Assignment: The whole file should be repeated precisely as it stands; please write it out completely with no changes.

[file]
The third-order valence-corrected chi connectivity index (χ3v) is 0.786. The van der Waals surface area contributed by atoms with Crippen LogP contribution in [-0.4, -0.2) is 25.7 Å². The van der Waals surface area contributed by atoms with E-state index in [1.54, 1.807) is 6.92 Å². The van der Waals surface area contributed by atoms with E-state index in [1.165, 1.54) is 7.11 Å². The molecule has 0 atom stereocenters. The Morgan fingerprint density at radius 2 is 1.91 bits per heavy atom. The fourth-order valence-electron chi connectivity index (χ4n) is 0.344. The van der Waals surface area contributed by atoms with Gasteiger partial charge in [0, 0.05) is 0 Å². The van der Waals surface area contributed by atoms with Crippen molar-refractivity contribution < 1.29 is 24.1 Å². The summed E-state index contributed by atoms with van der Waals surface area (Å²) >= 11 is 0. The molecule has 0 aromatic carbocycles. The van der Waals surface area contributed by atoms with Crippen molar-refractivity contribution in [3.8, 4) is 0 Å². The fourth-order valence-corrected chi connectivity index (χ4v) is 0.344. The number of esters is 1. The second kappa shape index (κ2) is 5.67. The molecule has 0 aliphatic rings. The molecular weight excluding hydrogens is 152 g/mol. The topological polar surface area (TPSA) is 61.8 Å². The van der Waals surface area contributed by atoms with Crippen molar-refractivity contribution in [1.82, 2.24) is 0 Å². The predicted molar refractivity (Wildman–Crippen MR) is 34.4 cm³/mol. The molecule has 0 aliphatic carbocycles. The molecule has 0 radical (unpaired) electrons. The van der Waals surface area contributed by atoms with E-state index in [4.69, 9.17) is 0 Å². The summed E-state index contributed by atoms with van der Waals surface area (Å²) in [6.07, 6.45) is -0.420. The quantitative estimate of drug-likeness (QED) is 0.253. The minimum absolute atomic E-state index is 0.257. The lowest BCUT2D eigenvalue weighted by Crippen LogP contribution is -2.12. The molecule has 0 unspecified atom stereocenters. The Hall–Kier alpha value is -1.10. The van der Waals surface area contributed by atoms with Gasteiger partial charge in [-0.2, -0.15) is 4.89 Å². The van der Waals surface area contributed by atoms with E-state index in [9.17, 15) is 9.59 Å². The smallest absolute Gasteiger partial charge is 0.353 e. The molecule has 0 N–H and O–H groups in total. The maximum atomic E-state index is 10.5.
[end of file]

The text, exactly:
The third-order valence-corrected chi connectivity index (χ3v) is 0.786. The van der Waals surface area contributed by atoms with Crippen LogP contribution in [-0.4, -0.2) is 25.7 Å². The van der Waals surface area contributed by atoms with E-state index in [1.54, 1.807) is 6.92 Å². The van der Waals surface area contributed by atoms with E-state index in [1.165, 1.54) is 7.11 Å². The molecule has 0 atom stereocenters. The Morgan fingerprint density at radius 2 is 1.91 bits per heavy atom. The fourth-order valence-electron chi connectivity index (χ4n) is 0.344. The van der Waals surface area contributed by atoms with Gasteiger partial charge in [0, 0.05) is 0 Å². The van der Waals surface area contributed by atoms with Crippen molar-refractivity contribution < 1.29 is 24.1 Å². The summed E-state index contributed by atoms with van der Waals surface area (Å²) >= 11 is 0. The molecule has 0 aromatic carbocycles. The van der Waals surface area contributed by atoms with Crippen molar-refractivity contribution in [3.8, 4) is 0 Å². The fourth-order valence-corrected chi connectivity index (χ4v) is 0.344. The number of esters is 1. The second kappa shape index (κ2) is 5.67. The molecule has 0 aliphatic rings. The molecular weight excluding hydrogens is 152 g/mol. The topological polar surface area (TPSA) is 61.8 Å². The van der Waals surface area contributed by atoms with Crippen molar-refractivity contribution in [1.82, 2.24) is 0 Å². The predicted molar refractivity (Wildman–Crippen MR) is 34.4 cm³/mol. The molecule has 0 aliphatic carbocycles. The molecule has 0 radical (unpaired) electrons. The van der Waals surface area contributed by atoms with E-state index in [4.69, 9.17) is 0 Å². The summed E-state index contributed by atoms with van der Waals surface area (Å²) in [6.07, 6.45) is -0.420. The quantitative estimate of drug-likeness (QED) is 0.253. The minimum absolute atomic E-state index is 0.257. The lowest BCUT2D eigenvalue weighted by Crippen LogP contribution is -2.12. The molecule has 0 unspecified atom stereocenters. The Hall–Kier alpha value is -1.10. The van der Waals surface area contributed by atoms with Gasteiger partial charge in [-0.2, -0.15) is 4.89 Å². The van der Waals surface area contributed by atoms with E-state index in [9.17, 15) is 9.59 Å². The smallest absolute Gasteiger partial charge is 0.353 e. The molecule has 0 N–H and O–H groups in total. The maximum atomic E-state index is 10.5.